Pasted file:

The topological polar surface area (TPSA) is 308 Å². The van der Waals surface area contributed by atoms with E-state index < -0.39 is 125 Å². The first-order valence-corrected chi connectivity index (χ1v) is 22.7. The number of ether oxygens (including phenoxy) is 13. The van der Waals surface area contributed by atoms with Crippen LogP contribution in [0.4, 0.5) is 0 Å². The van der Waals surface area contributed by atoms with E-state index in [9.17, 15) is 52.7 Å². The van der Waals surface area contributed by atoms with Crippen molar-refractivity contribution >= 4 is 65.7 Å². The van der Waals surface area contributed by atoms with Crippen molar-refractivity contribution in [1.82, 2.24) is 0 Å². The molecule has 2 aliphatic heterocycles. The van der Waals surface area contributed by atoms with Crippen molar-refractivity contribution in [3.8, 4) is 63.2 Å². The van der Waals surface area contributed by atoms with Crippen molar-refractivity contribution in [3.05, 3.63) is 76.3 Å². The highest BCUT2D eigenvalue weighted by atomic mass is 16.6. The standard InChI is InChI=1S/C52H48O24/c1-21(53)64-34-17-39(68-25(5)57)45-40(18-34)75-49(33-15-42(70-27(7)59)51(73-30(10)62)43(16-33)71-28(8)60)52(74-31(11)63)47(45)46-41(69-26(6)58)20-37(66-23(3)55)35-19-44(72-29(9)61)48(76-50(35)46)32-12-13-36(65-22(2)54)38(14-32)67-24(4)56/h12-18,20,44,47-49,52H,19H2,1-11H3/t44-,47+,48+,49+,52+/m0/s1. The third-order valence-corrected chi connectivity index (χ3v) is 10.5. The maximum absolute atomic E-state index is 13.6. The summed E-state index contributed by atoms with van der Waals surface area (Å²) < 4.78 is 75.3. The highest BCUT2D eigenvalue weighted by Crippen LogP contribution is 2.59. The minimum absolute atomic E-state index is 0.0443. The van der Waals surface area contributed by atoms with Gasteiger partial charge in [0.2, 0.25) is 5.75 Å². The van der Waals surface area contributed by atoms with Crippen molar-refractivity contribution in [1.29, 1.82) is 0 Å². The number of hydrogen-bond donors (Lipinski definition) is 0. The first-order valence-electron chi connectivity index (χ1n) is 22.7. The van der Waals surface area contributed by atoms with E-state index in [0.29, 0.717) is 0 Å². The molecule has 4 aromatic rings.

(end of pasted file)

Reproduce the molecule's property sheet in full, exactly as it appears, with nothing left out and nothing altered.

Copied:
The topological polar surface area (TPSA) is 308 Å². The van der Waals surface area contributed by atoms with E-state index < -0.39 is 125 Å². The first-order valence-corrected chi connectivity index (χ1v) is 22.7. The number of ether oxygens (including phenoxy) is 13. The van der Waals surface area contributed by atoms with Crippen LogP contribution in [0.4, 0.5) is 0 Å². The van der Waals surface area contributed by atoms with E-state index in [9.17, 15) is 52.7 Å². The van der Waals surface area contributed by atoms with Crippen molar-refractivity contribution >= 4 is 65.7 Å². The van der Waals surface area contributed by atoms with Crippen molar-refractivity contribution in [1.82, 2.24) is 0 Å². The molecule has 2 aliphatic heterocycles. The van der Waals surface area contributed by atoms with Crippen molar-refractivity contribution in [3.8, 4) is 63.2 Å². The van der Waals surface area contributed by atoms with Crippen molar-refractivity contribution in [3.05, 3.63) is 76.3 Å². The highest BCUT2D eigenvalue weighted by atomic mass is 16.6. The standard InChI is InChI=1S/C52H48O24/c1-21(53)64-34-17-39(68-25(5)57)45-40(18-34)75-49(33-15-42(70-27(7)59)51(73-30(10)62)43(16-33)71-28(8)60)52(74-31(11)63)47(45)46-41(69-26(6)58)20-37(66-23(3)55)35-19-44(72-29(9)61)48(76-50(35)46)32-12-13-36(65-22(2)54)38(14-32)67-24(4)56/h12-18,20,44,47-49,52H,19H2,1-11H3/t44-,47+,48+,49+,52+/m0/s1. The third-order valence-corrected chi connectivity index (χ3v) is 10.5. The maximum absolute atomic E-state index is 13.6. The summed E-state index contributed by atoms with van der Waals surface area (Å²) < 4.78 is 75.3. The highest BCUT2D eigenvalue weighted by Crippen LogP contribution is 2.59. The minimum absolute atomic E-state index is 0.0443. The van der Waals surface area contributed by atoms with Gasteiger partial charge in [0.2, 0.25) is 5.75 Å². The van der Waals surface area contributed by atoms with Crippen molar-refractivity contribution in [1.29, 1.82) is 0 Å². The number of hydrogen-bond donors (Lipinski definition) is 0. The first-order valence-electron chi connectivity index (χ1n) is 22.7. The van der Waals surface area contributed by atoms with E-state index in [0.29, 0.717) is 0 Å². The molecule has 4 aromatic rings.